[By Nihal Khan]
For those who don’t know, the reason Shah Waliullah is so famous and revered within the Indian subcontinent is because he was an intellectual and theological reformer and reviver whose pen reached millions of people after his death through his intellectual masterpieces. He was famously known for translating the Quran into Farsi when the language was popular in the subcontinent, which then led his sons Shah Abdul Qadir and Shah Rafiullah to translate it into Urdu–hence, the majority of the ummah gained access to the Qur’an at a normative level for the first time in that civilization’s history (Shah Abdul Aziz had a tafsir of the Qur’an in Urdu, but not a complete translation).
At the same time, be it Deobandi, Ahle Hadith, or Barailwi–most, if not every Indian scholar’s chains of narration in hadith connect to Shah Waliullah. In many other areas of theology and jurisprudence, I would go as far as to refer to Shah sahab as India’s Ibn Taymiyyah in some areas due to his efforts at rationalizing faith and intellect in many scopes of the Islamic sciences. But comparisons aren’t always smart among scholars as each has their own individual contributions which sideliners like myself could never give back through even an iota’s worth.
[Image: The Headstone at the grave of Shah Waliullah (rahmatullah alayh)]
My visit to Quṭubuddin Aḥmad Shah Waliullah al-Dehlawi’s gravesite (1703 – 1762) ended up being much more adventurous, educational, and inspirational than I had initially anticipated it to be. Located in a lightly populated area in Delhi, Shah Waliullah’s grave is located behind Maulana Azad Medical College within the madrasa his family started in the 1600s known as Madrasa al-Raheemiyyah. It was so well hidden that many locals did not even know where the madrasa nor his grave was.
When I arrived at the gates of Madrasa Raheemiyyah, I began to walk towards my intended place whilst passing hundreds of old and new graves. There were so many graves inside that I had to stand on the side of a grave to make wudu for the prayer! I arrived at Shah Waliullah’s grave and found some men sitting around his tombstone and reading the Quran. Being acquainted with the culture of reverence of graves within India, I did not think much of it.
As I was leaving to go into the mosque next door where Shah sahab used to teach some three hundred years ago, one of the men who was sitting by the grave followed me and greeted me. He sat me down and bluntly asked who the man was at whose gravestone he was reciting the Qur’an. Whilst having lived next to this mosque his whole life and having been a frequent visitor, the only (mis)information this man had was that reading Qur’an next to Shah Waliullah’s grave heightens one’s memory. and that the first letter of the Arabic language (alif) was put into the Qur’an through Shah sahib’s efforts. It was sad that someone living so close had no idea who this man was. My dad said it perfectly: “Oh great. Talk about vanishing legacies.” After giving a brief intro to this erudite scholar’s life and correcting some of the misconceptions he had, one of the senior scholars of the madrasa approached me and invited me into his home where we ended up talking about Shah sahab’s life and contributions over tea for the next two hours.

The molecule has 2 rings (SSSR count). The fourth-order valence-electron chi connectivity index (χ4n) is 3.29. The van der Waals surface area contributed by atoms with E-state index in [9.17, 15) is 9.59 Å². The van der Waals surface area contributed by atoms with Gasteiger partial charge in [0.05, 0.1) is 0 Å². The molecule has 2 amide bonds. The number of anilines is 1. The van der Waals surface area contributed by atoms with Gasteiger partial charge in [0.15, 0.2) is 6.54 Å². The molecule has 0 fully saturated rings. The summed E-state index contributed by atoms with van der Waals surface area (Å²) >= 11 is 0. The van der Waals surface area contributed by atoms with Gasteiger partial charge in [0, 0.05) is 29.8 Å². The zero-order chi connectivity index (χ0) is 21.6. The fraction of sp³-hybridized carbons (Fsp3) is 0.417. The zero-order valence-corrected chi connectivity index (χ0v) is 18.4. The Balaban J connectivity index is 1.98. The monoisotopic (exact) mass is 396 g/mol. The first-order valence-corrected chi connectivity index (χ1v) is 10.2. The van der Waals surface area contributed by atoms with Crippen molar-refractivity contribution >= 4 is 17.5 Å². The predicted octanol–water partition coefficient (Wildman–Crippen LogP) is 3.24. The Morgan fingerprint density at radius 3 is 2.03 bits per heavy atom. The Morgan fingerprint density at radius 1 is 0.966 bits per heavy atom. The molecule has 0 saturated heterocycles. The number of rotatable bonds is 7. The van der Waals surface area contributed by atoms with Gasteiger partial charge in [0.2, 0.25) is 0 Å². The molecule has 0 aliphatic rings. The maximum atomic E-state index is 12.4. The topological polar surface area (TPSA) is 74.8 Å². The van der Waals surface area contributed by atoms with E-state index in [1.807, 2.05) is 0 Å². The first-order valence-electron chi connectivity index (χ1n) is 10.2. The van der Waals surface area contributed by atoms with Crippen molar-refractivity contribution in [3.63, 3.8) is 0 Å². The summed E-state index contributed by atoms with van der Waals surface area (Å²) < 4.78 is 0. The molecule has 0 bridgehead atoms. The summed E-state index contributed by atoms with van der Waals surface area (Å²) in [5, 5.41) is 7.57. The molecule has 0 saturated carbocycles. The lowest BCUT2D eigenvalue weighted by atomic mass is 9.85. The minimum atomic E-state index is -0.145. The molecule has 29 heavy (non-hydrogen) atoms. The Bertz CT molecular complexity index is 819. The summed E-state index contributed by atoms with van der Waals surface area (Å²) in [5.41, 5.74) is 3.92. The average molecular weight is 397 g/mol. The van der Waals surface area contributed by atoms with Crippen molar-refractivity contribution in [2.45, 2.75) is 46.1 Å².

The scholar was Mufti Aziz Ul Rahman Champaarni, a man who excused several people who came to meet him kindly just so he could sit with me and talk about Shah Waliullah (other madrasa students came to visit Shah sahab’s grave as well, but were very much unacquainted with who he was and his contributed efforts). Being in front of an Indian maulana looking like I just got out of the gym was a bit nerve racking, but that light tension went away as Mufti sahab made me feel very comfortable in his home. He was even more delighted when I told him I study at Nadwatul Ulama. After our session, he gifted me books to take back to Lucknow for myself and my teachers.
Mufti Aziz’s research on Shah Waliullah was extremely pinpointed. He had traveled throughout India to find Shah Sahab’s family line. He said that all of Shah Waliullah’s descendants are now in Hyderabad and that anyone claiming to be from his progeny in Delhi is not telling the truth or has been mistaken. What affected me the most about Mufti Aziz is seeing how humbly he lived while also producing books on his own dime. Behind him on the wall was Iqbal’s famous couplet in Urdu:
ﻣﯿﺮﺍ ﻃﺮﯾﻖ ﺍﻣﯿﺮﯼ ﻧﮩﯿﮟ ﻓﻘﯿﺮﯼ ﮨﮯ ﺧﻮﺩﯼ ﻧﮧ ﺑﯿﭻ ﻏﺮﯾﺒﯽ ﻣﯿﮟ ﻧﺎﻡ ﭘﯿﺪﺍ ﮐﺮ
“My path is not of the rich, but rather–the poor. Don’t sell yourself, instead make your name through poverty.”
It was quite emotional seeing that and the beyond humble lifestyle he had been living through those couplets.
The Muslims of India/Pakistan/Bangladesh/Afghanistan/
Bhutan/Nepal/ and other surrounding countries have the family of Shah Waliullah to thank for the spread of Islam in the subcontinent. Know yourself by knowing your heritage.